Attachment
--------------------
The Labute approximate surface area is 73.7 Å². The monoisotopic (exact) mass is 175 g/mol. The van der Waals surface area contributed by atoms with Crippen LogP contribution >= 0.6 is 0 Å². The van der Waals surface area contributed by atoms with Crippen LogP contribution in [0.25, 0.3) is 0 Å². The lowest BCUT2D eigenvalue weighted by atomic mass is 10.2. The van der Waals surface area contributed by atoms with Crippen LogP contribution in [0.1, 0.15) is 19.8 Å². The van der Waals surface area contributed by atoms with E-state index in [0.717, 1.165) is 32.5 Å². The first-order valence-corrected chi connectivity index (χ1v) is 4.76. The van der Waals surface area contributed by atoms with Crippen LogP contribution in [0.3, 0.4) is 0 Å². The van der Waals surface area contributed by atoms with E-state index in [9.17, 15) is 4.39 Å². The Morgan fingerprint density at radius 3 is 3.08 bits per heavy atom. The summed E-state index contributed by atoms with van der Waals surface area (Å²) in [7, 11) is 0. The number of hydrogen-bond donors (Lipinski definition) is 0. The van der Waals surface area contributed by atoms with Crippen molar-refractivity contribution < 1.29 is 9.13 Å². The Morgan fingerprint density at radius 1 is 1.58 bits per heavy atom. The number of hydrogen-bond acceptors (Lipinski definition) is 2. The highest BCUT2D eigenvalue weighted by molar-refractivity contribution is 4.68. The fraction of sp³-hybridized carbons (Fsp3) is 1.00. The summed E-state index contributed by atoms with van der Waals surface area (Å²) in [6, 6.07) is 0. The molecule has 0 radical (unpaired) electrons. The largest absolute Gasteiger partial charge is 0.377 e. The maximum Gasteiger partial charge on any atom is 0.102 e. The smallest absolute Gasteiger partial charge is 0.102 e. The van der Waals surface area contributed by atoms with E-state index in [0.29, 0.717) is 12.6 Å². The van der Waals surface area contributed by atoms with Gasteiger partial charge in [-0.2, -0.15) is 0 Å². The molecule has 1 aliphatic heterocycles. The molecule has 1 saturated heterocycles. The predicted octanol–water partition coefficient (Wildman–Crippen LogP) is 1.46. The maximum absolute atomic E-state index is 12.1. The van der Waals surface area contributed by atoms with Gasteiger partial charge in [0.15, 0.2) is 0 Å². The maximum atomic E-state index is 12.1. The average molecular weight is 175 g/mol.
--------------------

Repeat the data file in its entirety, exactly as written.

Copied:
The Labute approximate surface area is 73.7 Å². The monoisotopic (exact) mass is 175 g/mol. The van der Waals surface area contributed by atoms with Crippen LogP contribution >= 0.6 is 0 Å². The van der Waals surface area contributed by atoms with Crippen LogP contribution in [0.25, 0.3) is 0 Å². The lowest BCUT2D eigenvalue weighted by atomic mass is 10.2. The van der Waals surface area contributed by atoms with Crippen LogP contribution in [0.1, 0.15) is 19.8 Å². The van der Waals surface area contributed by atoms with E-state index in [0.717, 1.165) is 32.5 Å². The first-order valence-corrected chi connectivity index (χ1v) is 4.76. The van der Waals surface area contributed by atoms with Crippen LogP contribution in [0.3, 0.4) is 0 Å². The van der Waals surface area contributed by atoms with E-state index in [9.17, 15) is 4.39 Å². The Morgan fingerprint density at radius 3 is 3.08 bits per heavy atom. The summed E-state index contributed by atoms with van der Waals surface area (Å²) in [7, 11) is 0. The number of hydrogen-bond donors (Lipinski definition) is 0. The van der Waals surface area contributed by atoms with Crippen molar-refractivity contribution < 1.29 is 9.13 Å². The Morgan fingerprint density at radius 1 is 1.58 bits per heavy atom. The number of hydrogen-bond acceptors (Lipinski definition) is 2. The highest BCUT2D eigenvalue weighted by molar-refractivity contribution is 4.68. The fraction of sp³-hybridized carbons (Fsp3) is 1.00. The summed E-state index contributed by atoms with van der Waals surface area (Å²) in [6, 6.07) is 0. The molecule has 0 radical (unpaired) electrons. The largest absolute Gasteiger partial charge is 0.377 e. The maximum Gasteiger partial charge on any atom is 0.102 e. The smallest absolute Gasteiger partial charge is 0.102 e. The van der Waals surface area contributed by atoms with E-state index in [0.29, 0.717) is 12.6 Å². The van der Waals surface area contributed by atoms with Gasteiger partial charge in [-0.2, -0.15) is 0 Å². The molecule has 1 aliphatic heterocycles. The molecule has 1 saturated heterocycles. The predicted octanol–water partition coefficient (Wildman–Crippen LogP) is 1.46. The maximum absolute atomic E-state index is 12.1. The van der Waals surface area contributed by atoms with Gasteiger partial charge in [0.15, 0.2) is 0 Å². The maximum atomic E-state index is 12.1. The average molecular weight is 175 g/mol.